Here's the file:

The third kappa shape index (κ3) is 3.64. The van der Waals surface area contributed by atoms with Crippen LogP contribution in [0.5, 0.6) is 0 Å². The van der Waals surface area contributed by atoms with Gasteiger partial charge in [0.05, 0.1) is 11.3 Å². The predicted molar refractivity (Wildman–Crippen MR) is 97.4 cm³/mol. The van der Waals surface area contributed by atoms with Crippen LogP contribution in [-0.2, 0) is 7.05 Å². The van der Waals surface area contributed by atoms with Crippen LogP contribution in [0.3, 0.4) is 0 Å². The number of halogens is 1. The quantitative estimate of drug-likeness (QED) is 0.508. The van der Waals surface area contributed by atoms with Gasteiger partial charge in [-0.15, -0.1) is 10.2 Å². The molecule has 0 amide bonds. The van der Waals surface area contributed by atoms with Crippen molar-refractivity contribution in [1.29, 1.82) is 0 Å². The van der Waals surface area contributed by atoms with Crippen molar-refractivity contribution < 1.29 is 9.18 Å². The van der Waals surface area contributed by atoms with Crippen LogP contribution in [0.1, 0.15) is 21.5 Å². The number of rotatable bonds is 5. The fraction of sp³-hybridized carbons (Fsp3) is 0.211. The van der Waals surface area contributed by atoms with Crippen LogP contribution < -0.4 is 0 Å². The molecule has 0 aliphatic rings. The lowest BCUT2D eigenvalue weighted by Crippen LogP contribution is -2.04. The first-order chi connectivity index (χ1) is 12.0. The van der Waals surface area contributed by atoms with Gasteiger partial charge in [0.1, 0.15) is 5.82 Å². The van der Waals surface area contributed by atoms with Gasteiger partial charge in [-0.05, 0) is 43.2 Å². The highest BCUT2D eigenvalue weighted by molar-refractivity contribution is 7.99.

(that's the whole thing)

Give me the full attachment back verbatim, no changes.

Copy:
The third kappa shape index (κ3) is 3.64. The van der Waals surface area contributed by atoms with Crippen LogP contribution in [0.5, 0.6) is 0 Å². The van der Waals surface area contributed by atoms with Gasteiger partial charge in [0.05, 0.1) is 11.3 Å². The predicted molar refractivity (Wildman–Crippen MR) is 97.4 cm³/mol. The van der Waals surface area contributed by atoms with Crippen LogP contribution in [-0.2, 0) is 7.05 Å². The van der Waals surface area contributed by atoms with Crippen LogP contribution in [0.3, 0.4) is 0 Å². The number of halogens is 1. The quantitative estimate of drug-likeness (QED) is 0.508. The van der Waals surface area contributed by atoms with Gasteiger partial charge in [-0.15, -0.1) is 10.2 Å². The molecule has 0 amide bonds. The van der Waals surface area contributed by atoms with Crippen molar-refractivity contribution in [1.29, 1.82) is 0 Å². The van der Waals surface area contributed by atoms with Crippen molar-refractivity contribution < 1.29 is 9.18 Å². The van der Waals surface area contributed by atoms with Crippen LogP contribution in [0.1, 0.15) is 21.5 Å². The number of rotatable bonds is 5. The fraction of sp³-hybridized carbons (Fsp3) is 0.211. The van der Waals surface area contributed by atoms with Crippen LogP contribution < -0.4 is 0 Å². The molecule has 0 aliphatic rings. The lowest BCUT2D eigenvalue weighted by Crippen LogP contribution is -2.04. The first-order chi connectivity index (χ1) is 12.0. The van der Waals surface area contributed by atoms with Gasteiger partial charge in [0.1, 0.15) is 5.82 Å². The van der Waals surface area contributed by atoms with Gasteiger partial charge in [-0.05, 0) is 43.2 Å². The highest BCUT2D eigenvalue weighted by molar-refractivity contribution is 7.99.